Why should there be a KBFR?
Why is there a KBFR (pirate/underground/unlicensed radio in Boulder, CO) ?
Why is Boulder Free Radio an underground pirate station? It's because the NAB and NPR bought a couple of senators and killed the low power radio service rules that almost came into being in 2000.
"I've had all the diversity I can stand", said Conrad Burns (R-Mont), Chair of the Senate Telecom Subcommittee speaking at the National Association of Broadcasters (NAB) at the1999 annual April conference to show support for NAB and NPR's opposition to the Low Power Radio Service (LPRS).
You may be wondering, "why should I care if some freaks can't get their noise and culture out on a radio station?" Because radio is not just another business.
The Free Press must be free to carry the full spectrum of human experience, culture, news and views in order to serve as that chain of links between those who create policy and those who suffer from policy. When media becomes overly influenced by a few powerful interests, it's tainted with an overall bias. An unrepresentative media creates an unrepresentative and unresponsive government … leading to an unjust, unstable society and government.
Since radio stations use taxpayer funded government agencies to protect their use of a limited public resource, the airwaves ... an unrepresentative radio market is literally taxation without representation.
Justice of the Supreme Court William Brennan said "Freedom of speech does not exist in the abstract. On the contrary, the right to speak can flourish only if it is allowed to operate in an effective forum -- whether it be a public park … or a radio frequency. For in the absence of an effective means of communications, the right to speak would ring hollow indeed. And, in recognition of these principles, we have consistently held that the First Amendment embodies, not only the abstract right to be free from censorship, but also the right of the individual to utilize an appropriate and effective medium for the expression of his or her views."
The NAB and NPR oppose opening several dozen new slots in each city on our FM dial. Their position is that opening these slots will cause interference "like AM radio at night."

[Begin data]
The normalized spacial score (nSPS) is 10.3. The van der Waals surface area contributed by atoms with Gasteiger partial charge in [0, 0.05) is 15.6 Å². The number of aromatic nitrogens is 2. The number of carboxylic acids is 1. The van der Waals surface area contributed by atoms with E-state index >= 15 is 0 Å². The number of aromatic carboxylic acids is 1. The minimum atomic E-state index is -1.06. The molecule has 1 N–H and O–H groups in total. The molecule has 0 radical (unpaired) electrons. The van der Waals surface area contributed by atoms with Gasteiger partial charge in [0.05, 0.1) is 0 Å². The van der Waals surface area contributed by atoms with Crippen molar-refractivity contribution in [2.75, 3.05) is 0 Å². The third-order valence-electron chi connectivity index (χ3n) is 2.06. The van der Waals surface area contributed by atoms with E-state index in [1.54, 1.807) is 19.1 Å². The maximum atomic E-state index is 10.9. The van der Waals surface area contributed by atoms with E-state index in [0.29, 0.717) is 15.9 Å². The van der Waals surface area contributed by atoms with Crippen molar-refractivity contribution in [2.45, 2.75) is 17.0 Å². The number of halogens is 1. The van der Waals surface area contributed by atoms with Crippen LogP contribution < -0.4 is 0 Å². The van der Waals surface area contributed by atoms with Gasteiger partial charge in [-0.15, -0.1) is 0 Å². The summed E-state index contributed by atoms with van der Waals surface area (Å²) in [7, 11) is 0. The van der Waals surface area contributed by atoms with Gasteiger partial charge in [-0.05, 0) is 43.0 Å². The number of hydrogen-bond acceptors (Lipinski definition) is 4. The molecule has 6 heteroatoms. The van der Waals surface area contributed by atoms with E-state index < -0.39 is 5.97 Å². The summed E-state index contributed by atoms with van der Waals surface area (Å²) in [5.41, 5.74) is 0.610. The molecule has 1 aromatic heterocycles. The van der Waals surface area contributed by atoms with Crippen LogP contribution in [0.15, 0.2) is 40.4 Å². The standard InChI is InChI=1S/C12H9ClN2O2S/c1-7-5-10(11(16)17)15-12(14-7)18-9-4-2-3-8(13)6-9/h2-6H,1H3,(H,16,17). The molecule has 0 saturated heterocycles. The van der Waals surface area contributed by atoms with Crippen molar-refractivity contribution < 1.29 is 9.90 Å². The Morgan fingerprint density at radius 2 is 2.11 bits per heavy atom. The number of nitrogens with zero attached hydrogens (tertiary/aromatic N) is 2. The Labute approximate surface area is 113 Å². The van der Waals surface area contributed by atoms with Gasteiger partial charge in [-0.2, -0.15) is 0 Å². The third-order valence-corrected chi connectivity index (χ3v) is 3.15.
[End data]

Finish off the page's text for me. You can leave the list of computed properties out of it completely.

Just as when Ronald Reagan excused auto pollution by saying "trees cause pollution", they have taken a tiny grain of truth and blown it into a Mount Rushmore. Yes, at night when trees cannot photosynthesize, they emit hydrocarbon compounds that the daylight turns into smog ... at considerably lower levels than cars!
Yes, opening these new frequencies will cause interference ... for the magazine subscription's free radio teaser gift! The vast majority of radios will not have a problem. This is like saying that we must let horse buggies and "slopeds" on the Interstate. The top speed would drop to 30mph.
The FCC has long had (and not used) the power to require that receiver manufacturers build radios with enough "selectivity" to select the one weak station you want over the nearby close strong station. The FCC will have to require this if they go with current digital plans because the current American standard (called "IBOC") will "fatten" the current radio stations and their edges will get closer together!
So why the lie? Because the current radio businesses out there paid too much for the radio stations, competition would hurt their 20% profit margins, and they like that the high prices are excluding "those" people.
Gloria Tristani, ex-FCC Commissioner said in the mid ninties, "The number of broadcast owners have dwindled by 12% over the past two years -- even though the number of stations has actually increased by 3%." There are 641 more commercial stations but, for instance, minorities owned 8 fewer stations in 1997 than in 1992.
I Think I'm right, but I KNOW I'm wrong … my human frailties limit my perception that is modified by my values that are informed by my experiences. The only way I know with any certainty that I have "The Truth" is to either compare it with reality (the systematic trial-and-error of science) or to compare my experience with yours.
After all, at one time Galileo was a freak. But he was right.